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Stafstrom: State Budget Not Perfect, But Fair Compromise

October 26th, 2017 · 9 Comments · News and Events, State Politics

From State Rep. Steve Stafstrom:

Following months of negotiations, the Connecticut House of Representatives today joined the state Senate in overwhelmingly approving a bipartisan budget that will end our state’s budget stalemate and the fear and uncertainty that having no budget has created for our municipalities, businesses and social service providers.

This $41.3 billion two-year plan will help close a projected $3.5 billion deficit over the next biennium by committing to significant structural reforms. Not only will this budget help Connecticut steady its financial footing, but it will help spur economic development and restore millions of dollars to municipalities, our schools and core state services.

This bipartisan, two-year state budget:
– Avoids the draconian cuts to Bridgeport and its schools proposed by the Republicans and the Governors Executive Order;
– Reinstates funding to our state and local independent colleges such as Fairfield and Sacred Heart universities and University of Bridgeport;
– Invests in our tech schools and workforce development programs;
– Protects many of the social service and youth services programs our residents rely on, including Care4Kids, StreetSafe Bridgeport and Project Longevity;
– Implements spending and bonding caps to help reduce our long-term debt;
– Creates a process for distressed municipalities to apply for increased funding and assistance in restructuring debt with more state oversight;
– Does not increase sales or income taxes;
– Rejects Gov. Malloy’s plan to burden local town and education budgets with state pension obligations;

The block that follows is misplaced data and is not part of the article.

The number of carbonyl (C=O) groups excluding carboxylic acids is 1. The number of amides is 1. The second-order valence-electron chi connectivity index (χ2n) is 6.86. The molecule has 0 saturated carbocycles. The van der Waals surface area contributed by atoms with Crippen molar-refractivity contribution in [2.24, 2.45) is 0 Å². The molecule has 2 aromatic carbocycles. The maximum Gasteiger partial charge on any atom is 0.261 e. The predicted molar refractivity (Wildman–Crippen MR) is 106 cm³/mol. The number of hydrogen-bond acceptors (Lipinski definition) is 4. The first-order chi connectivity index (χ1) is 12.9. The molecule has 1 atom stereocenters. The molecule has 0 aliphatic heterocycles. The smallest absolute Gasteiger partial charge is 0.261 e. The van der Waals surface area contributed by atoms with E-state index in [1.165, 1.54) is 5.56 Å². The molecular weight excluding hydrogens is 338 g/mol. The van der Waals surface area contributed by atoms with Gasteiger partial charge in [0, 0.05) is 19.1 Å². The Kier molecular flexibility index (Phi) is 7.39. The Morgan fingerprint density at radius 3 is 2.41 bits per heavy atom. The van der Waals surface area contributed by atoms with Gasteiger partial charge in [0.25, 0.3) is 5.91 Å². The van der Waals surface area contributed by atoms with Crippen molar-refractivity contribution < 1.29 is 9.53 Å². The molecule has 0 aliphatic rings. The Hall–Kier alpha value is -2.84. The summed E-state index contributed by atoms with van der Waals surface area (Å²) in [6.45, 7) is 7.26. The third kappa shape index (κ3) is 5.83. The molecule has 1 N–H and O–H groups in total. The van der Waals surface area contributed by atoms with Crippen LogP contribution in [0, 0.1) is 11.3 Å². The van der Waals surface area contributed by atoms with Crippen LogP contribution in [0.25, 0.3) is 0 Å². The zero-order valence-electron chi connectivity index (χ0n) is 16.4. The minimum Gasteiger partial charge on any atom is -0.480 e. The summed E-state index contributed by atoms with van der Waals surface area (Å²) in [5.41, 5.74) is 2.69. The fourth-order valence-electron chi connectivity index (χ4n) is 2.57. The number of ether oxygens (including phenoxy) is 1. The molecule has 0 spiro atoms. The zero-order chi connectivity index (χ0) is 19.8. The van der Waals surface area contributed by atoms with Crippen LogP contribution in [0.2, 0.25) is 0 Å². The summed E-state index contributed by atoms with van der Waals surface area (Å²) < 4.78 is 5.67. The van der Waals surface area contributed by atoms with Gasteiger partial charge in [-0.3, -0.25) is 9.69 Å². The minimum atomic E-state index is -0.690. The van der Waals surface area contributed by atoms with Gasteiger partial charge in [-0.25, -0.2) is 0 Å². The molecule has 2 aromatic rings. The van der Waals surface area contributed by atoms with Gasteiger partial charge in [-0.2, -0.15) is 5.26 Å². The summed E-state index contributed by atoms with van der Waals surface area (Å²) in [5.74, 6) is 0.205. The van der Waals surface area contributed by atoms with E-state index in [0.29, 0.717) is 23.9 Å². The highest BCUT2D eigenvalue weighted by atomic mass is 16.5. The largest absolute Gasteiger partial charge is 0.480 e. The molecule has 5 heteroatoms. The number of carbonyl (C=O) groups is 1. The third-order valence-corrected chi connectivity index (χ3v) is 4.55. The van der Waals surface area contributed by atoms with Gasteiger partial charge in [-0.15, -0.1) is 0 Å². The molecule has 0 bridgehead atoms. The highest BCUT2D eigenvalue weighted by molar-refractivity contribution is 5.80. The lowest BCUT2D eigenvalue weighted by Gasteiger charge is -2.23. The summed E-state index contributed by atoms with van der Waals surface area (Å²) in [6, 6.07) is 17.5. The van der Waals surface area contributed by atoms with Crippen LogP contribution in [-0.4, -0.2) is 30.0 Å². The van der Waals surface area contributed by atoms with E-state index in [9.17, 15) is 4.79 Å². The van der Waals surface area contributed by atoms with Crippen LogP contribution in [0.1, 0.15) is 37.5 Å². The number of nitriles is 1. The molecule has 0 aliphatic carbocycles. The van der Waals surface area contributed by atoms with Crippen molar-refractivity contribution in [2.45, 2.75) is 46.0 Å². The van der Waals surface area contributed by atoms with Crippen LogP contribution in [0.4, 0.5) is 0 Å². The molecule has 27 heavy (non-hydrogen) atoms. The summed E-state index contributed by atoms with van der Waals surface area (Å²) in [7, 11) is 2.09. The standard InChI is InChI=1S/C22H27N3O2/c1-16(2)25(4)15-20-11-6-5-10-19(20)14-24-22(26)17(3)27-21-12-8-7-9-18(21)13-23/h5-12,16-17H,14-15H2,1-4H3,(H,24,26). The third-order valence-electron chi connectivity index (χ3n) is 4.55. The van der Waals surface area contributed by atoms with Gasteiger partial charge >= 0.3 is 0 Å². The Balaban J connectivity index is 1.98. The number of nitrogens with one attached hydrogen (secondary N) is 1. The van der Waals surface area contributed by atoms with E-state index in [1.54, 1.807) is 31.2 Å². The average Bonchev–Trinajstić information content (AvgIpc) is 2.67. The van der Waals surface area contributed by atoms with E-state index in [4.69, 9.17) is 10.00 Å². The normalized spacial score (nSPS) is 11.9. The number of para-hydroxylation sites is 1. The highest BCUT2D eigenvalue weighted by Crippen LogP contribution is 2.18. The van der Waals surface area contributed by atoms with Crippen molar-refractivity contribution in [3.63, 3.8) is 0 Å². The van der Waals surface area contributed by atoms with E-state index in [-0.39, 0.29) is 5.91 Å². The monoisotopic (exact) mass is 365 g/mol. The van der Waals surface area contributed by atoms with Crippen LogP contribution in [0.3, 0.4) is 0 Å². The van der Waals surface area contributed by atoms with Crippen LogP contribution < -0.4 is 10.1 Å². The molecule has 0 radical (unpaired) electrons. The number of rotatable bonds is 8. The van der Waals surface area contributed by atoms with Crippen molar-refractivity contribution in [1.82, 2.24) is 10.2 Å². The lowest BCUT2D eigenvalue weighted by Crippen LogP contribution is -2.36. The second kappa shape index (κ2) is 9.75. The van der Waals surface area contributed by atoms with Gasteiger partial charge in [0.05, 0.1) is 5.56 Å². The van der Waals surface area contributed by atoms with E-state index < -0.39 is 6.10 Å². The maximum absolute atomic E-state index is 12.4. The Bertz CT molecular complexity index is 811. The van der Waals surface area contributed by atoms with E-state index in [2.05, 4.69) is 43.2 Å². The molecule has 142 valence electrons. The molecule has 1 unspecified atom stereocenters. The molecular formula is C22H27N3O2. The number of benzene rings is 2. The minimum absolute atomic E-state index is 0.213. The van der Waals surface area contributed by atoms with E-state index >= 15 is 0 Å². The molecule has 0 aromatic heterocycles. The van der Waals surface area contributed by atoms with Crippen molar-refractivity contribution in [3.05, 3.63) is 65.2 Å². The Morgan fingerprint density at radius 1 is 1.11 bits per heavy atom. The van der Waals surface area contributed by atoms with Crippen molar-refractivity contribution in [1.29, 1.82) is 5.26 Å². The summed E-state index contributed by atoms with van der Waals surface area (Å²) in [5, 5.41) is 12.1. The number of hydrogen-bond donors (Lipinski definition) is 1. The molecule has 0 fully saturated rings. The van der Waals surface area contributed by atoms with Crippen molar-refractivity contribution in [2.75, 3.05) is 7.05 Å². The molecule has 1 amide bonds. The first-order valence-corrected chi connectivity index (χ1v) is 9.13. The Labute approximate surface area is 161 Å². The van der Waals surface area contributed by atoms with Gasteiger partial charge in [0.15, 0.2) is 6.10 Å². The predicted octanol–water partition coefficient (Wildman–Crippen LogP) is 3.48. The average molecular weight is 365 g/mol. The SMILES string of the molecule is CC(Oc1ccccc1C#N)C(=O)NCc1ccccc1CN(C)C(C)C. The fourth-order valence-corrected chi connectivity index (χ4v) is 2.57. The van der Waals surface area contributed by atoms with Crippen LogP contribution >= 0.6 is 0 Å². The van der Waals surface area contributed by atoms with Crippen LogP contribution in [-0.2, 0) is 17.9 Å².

– Requires future state labor contracts to be voted on by the Legislature;
– Provides for a sustainable revenue source to ensure the long-term solvency of the Special Transportation Fund.

Make no mistake; this is a tough budget that is far from perfect. While it creates a new state education funding formula, which over a course of several years, gradually diverts more funding away from wealthier towns to districts like Bridgeport, that formula is not nearly as aggressive as I would like it to be in addressing the needs of our poorer districts. The budget also makes some significant and potentially painful cuts to many important state programs and services.

But, on balance, in these difficult times and given the political makeup of the Legislature it is the right budget and a true compromise. It protects Bridgeport’s share of state aid and funding for critical services. It also is a step forward in addressing Connecticut’s fiscal challenges. With the next legislative session only a few short months away, passing this budget allows us to put this prolonged debate behind us and move on to addressing other priorities to move our city and state forward.

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9 Comments so far ↓

  • Local Eyes

    An imperfect budget is better than no budget at all.
    Now we have a boundaries. The Land of Steady Habits had become a stalemate and that’s an unhealthy habit.